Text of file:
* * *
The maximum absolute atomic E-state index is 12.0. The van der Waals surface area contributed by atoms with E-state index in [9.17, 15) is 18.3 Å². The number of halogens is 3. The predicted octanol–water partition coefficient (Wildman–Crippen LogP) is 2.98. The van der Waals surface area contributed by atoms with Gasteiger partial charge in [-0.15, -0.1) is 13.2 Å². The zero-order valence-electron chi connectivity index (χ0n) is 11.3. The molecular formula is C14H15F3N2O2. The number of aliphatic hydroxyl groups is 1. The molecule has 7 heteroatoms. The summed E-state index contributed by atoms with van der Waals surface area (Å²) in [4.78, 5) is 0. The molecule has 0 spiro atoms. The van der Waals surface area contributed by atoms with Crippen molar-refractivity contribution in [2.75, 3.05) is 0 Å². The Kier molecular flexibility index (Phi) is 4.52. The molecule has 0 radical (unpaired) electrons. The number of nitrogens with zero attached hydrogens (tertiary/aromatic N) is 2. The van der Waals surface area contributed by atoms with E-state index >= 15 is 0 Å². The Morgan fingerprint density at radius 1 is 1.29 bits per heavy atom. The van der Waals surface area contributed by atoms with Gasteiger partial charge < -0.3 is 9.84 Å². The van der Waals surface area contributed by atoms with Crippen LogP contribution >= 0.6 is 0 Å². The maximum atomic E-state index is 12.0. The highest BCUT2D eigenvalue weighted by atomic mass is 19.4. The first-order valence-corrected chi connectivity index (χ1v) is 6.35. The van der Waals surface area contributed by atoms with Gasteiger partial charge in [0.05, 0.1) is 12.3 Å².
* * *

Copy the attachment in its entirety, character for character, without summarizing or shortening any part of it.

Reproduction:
The maximum absolute atomic E-state index is 12.0. The van der Waals surface area contributed by atoms with E-state index in [9.17, 15) is 18.3 Å². The number of halogens is 3. The predicted octanol–water partition coefficient (Wildman–Crippen LogP) is 2.98. The van der Waals surface area contributed by atoms with Gasteiger partial charge in [-0.15, -0.1) is 13.2 Å². The zero-order valence-electron chi connectivity index (χ0n) is 11.3. The molecular formula is C14H15F3N2O2. The number of aliphatic hydroxyl groups is 1. The molecule has 7 heteroatoms. The summed E-state index contributed by atoms with van der Waals surface area (Å²) in [4.78, 5) is 0. The molecule has 0 spiro atoms. The van der Waals surface area contributed by atoms with Crippen molar-refractivity contribution in [2.75, 3.05) is 0 Å². The Kier molecular flexibility index (Phi) is 4.52. The molecule has 0 radical (unpaired) electrons. The number of nitrogens with zero attached hydrogens (tertiary/aromatic N) is 2. The van der Waals surface area contributed by atoms with E-state index >= 15 is 0 Å². The Morgan fingerprint density at radius 1 is 1.29 bits per heavy atom. The van der Waals surface area contributed by atoms with Gasteiger partial charge < -0.3 is 9.84 Å². The van der Waals surface area contributed by atoms with Crippen LogP contribution >= 0.6 is 0 Å². The maximum atomic E-state index is 12.0. The highest BCUT2D eigenvalue weighted by atomic mass is 19.4. The first-order valence-corrected chi connectivity index (χ1v) is 6.35. The van der Waals surface area contributed by atoms with Gasteiger partial charge in [0.05, 0.1) is 12.3 Å².